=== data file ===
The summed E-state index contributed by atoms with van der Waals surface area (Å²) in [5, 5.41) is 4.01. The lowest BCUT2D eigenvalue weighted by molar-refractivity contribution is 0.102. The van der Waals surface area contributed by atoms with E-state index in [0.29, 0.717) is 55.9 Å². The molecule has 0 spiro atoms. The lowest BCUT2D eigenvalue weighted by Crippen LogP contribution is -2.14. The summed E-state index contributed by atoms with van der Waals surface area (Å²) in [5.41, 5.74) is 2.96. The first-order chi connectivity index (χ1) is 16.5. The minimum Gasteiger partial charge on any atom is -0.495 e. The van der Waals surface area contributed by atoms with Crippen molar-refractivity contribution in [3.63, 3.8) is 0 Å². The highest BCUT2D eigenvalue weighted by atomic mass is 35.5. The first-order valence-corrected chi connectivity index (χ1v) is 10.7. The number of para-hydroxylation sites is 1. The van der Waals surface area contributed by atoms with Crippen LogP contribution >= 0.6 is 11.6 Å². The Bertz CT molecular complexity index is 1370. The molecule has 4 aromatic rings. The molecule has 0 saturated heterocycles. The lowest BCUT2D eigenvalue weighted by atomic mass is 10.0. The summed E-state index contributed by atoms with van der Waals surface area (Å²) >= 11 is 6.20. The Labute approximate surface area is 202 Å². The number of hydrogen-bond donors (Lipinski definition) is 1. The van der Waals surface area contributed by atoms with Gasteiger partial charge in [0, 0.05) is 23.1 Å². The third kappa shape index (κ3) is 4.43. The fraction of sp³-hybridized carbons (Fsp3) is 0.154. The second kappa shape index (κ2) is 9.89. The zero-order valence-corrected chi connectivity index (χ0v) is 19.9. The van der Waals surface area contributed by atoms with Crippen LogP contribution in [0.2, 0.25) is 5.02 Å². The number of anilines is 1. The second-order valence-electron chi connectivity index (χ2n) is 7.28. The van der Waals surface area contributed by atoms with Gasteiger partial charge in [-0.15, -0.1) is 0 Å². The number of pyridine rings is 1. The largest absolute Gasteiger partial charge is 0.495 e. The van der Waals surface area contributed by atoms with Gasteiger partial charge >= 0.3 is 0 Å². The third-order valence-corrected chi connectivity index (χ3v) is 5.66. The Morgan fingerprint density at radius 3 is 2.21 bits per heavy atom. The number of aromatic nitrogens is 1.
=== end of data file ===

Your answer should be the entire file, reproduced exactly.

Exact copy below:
The summed E-state index contributed by atoms with van der Waals surface area (Å²) in [5, 5.41) is 4.01. The lowest BCUT2D eigenvalue weighted by molar-refractivity contribution is 0.102. The van der Waals surface area contributed by atoms with E-state index in [0.29, 0.717) is 55.9 Å². The molecule has 0 spiro atoms. The lowest BCUT2D eigenvalue weighted by Crippen LogP contribution is -2.14. The summed E-state index contributed by atoms with van der Waals surface area (Å²) in [5.41, 5.74) is 2.96. The first-order chi connectivity index (χ1) is 16.5. The minimum Gasteiger partial charge on any atom is -0.495 e. The van der Waals surface area contributed by atoms with Crippen molar-refractivity contribution in [3.63, 3.8) is 0 Å². The highest BCUT2D eigenvalue weighted by atomic mass is 35.5. The first-order valence-corrected chi connectivity index (χ1v) is 10.7. The number of para-hydroxylation sites is 1. The van der Waals surface area contributed by atoms with Crippen LogP contribution >= 0.6 is 11.6 Å². The Bertz CT molecular complexity index is 1370. The molecule has 4 aromatic rings. The molecule has 0 saturated heterocycles. The lowest BCUT2D eigenvalue weighted by atomic mass is 10.0. The summed E-state index contributed by atoms with van der Waals surface area (Å²) >= 11 is 6.20. The Labute approximate surface area is 202 Å². The number of hydrogen-bond donors (Lipinski definition) is 1. The van der Waals surface area contributed by atoms with Gasteiger partial charge in [0, 0.05) is 23.1 Å². The third kappa shape index (κ3) is 4.43. The fraction of sp³-hybridized carbons (Fsp3) is 0.154. The second kappa shape index (κ2) is 9.89. The zero-order valence-corrected chi connectivity index (χ0v) is 19.9. The van der Waals surface area contributed by atoms with Crippen LogP contribution in [0.2, 0.25) is 5.02 Å². The number of anilines is 1. The second-order valence-electron chi connectivity index (χ2n) is 7.28. The van der Waals surface area contributed by atoms with Gasteiger partial charge in [-0.15, -0.1) is 0 Å². The number of pyridine rings is 1. The largest absolute Gasteiger partial charge is 0.495 e. The van der Waals surface area contributed by atoms with Gasteiger partial charge >= 0.3 is 0 Å². The third-order valence-corrected chi connectivity index (χ3v) is 5.66. The Morgan fingerprint density at radius 3 is 2.21 bits per heavy atom. The number of aromatic nitrogens is 1.